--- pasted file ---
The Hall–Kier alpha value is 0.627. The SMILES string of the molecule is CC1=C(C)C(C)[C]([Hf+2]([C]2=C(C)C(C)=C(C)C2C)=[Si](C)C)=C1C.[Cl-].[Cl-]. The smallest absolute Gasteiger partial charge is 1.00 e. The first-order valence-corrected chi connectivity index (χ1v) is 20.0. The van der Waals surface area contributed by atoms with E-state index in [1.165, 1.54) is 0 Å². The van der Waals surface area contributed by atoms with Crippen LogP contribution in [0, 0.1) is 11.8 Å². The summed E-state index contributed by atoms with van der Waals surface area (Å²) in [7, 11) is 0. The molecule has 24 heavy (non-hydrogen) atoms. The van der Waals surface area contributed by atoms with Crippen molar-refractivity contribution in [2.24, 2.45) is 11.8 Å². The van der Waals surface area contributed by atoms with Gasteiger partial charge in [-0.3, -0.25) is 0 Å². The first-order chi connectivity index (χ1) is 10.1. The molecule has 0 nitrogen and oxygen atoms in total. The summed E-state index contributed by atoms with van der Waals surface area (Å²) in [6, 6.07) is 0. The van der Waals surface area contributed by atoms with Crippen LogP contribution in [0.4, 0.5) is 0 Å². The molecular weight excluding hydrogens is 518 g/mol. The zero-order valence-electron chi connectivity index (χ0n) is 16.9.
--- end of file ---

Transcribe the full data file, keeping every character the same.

The Hall–Kier alpha value is 0.627. The SMILES string of the molecule is CC1=C(C)C(C)[C]([Hf+2]([C]2=C(C)C(C)=C(C)C2C)=[Si](C)C)=C1C.[Cl-].[Cl-]. The smallest absolute Gasteiger partial charge is 1.00 e. The first-order valence-corrected chi connectivity index (χ1v) is 20.0. The van der Waals surface area contributed by atoms with E-state index in [1.165, 1.54) is 0 Å². The van der Waals surface area contributed by atoms with Crippen LogP contribution in [0, 0.1) is 11.8 Å². The summed E-state index contributed by atoms with van der Waals surface area (Å²) in [7, 11) is 0. The molecule has 24 heavy (non-hydrogen) atoms. The van der Waals surface area contributed by atoms with Crippen molar-refractivity contribution in [2.24, 2.45) is 11.8 Å². The van der Waals surface area contributed by atoms with Gasteiger partial charge in [-0.3, -0.25) is 0 Å². The first-order chi connectivity index (χ1) is 10.1. The molecule has 0 nitrogen and oxygen atoms in total. The summed E-state index contributed by atoms with van der Waals surface area (Å²) in [6, 6.07) is 0. The van der Waals surface area contributed by atoms with Crippen LogP contribution in [0.4, 0.5) is 0 Å². The molecular weight excluding hydrogens is 518 g/mol. The zero-order valence-electron chi connectivity index (χ0n) is 16.9.